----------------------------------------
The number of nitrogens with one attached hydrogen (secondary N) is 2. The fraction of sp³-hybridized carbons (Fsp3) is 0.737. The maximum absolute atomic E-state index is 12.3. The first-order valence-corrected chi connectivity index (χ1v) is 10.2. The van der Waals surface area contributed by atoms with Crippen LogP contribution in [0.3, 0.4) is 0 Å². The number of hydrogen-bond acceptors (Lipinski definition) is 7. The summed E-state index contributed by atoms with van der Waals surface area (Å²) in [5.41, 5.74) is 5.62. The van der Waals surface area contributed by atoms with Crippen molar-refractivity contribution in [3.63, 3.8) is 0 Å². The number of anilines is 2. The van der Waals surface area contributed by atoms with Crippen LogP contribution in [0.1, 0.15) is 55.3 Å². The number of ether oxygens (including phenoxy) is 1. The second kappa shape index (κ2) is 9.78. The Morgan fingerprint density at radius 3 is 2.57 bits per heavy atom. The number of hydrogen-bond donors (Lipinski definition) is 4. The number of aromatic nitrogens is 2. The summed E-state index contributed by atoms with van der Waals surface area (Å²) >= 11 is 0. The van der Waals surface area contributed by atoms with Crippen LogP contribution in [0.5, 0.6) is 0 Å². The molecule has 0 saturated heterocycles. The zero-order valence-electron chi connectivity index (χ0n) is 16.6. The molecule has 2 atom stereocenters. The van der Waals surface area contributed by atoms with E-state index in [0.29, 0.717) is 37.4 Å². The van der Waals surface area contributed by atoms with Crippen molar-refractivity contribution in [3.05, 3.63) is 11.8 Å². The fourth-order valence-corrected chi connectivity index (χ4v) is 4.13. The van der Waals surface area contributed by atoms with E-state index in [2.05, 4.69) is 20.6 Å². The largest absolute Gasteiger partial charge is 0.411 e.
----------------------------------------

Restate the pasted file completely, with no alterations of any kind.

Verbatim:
The number of nitrogens with one attached hydrogen (secondary N) is 2. The fraction of sp³-hybridized carbons (Fsp3) is 0.737. The maximum absolute atomic E-state index is 12.3. The first-order valence-corrected chi connectivity index (χ1v) is 10.2. The van der Waals surface area contributed by atoms with Crippen LogP contribution in [0.3, 0.4) is 0 Å². The number of hydrogen-bond acceptors (Lipinski definition) is 7. The summed E-state index contributed by atoms with van der Waals surface area (Å²) in [5.41, 5.74) is 5.62. The van der Waals surface area contributed by atoms with Crippen molar-refractivity contribution in [3.63, 3.8) is 0 Å². The number of anilines is 2. The van der Waals surface area contributed by atoms with Crippen LogP contribution in [0.1, 0.15) is 55.3 Å². The number of ether oxygens (including phenoxy) is 1. The second kappa shape index (κ2) is 9.78. The Morgan fingerprint density at radius 3 is 2.57 bits per heavy atom. The number of hydrogen-bond donors (Lipinski definition) is 4. The number of aromatic nitrogens is 2. The summed E-state index contributed by atoms with van der Waals surface area (Å²) >= 11 is 0. The van der Waals surface area contributed by atoms with Crippen LogP contribution in [0.5, 0.6) is 0 Å². The molecule has 0 saturated heterocycles. The zero-order valence-electron chi connectivity index (χ0n) is 16.6. The molecule has 2 atom stereocenters. The van der Waals surface area contributed by atoms with E-state index in [0.29, 0.717) is 37.4 Å². The van der Waals surface area contributed by atoms with Crippen molar-refractivity contribution in [3.05, 3.63) is 11.8 Å². The fourth-order valence-corrected chi connectivity index (χ4v) is 4.13. The van der Waals surface area contributed by atoms with E-state index in [2.05, 4.69) is 20.6 Å². The largest absolute Gasteiger partial charge is 0.411 e.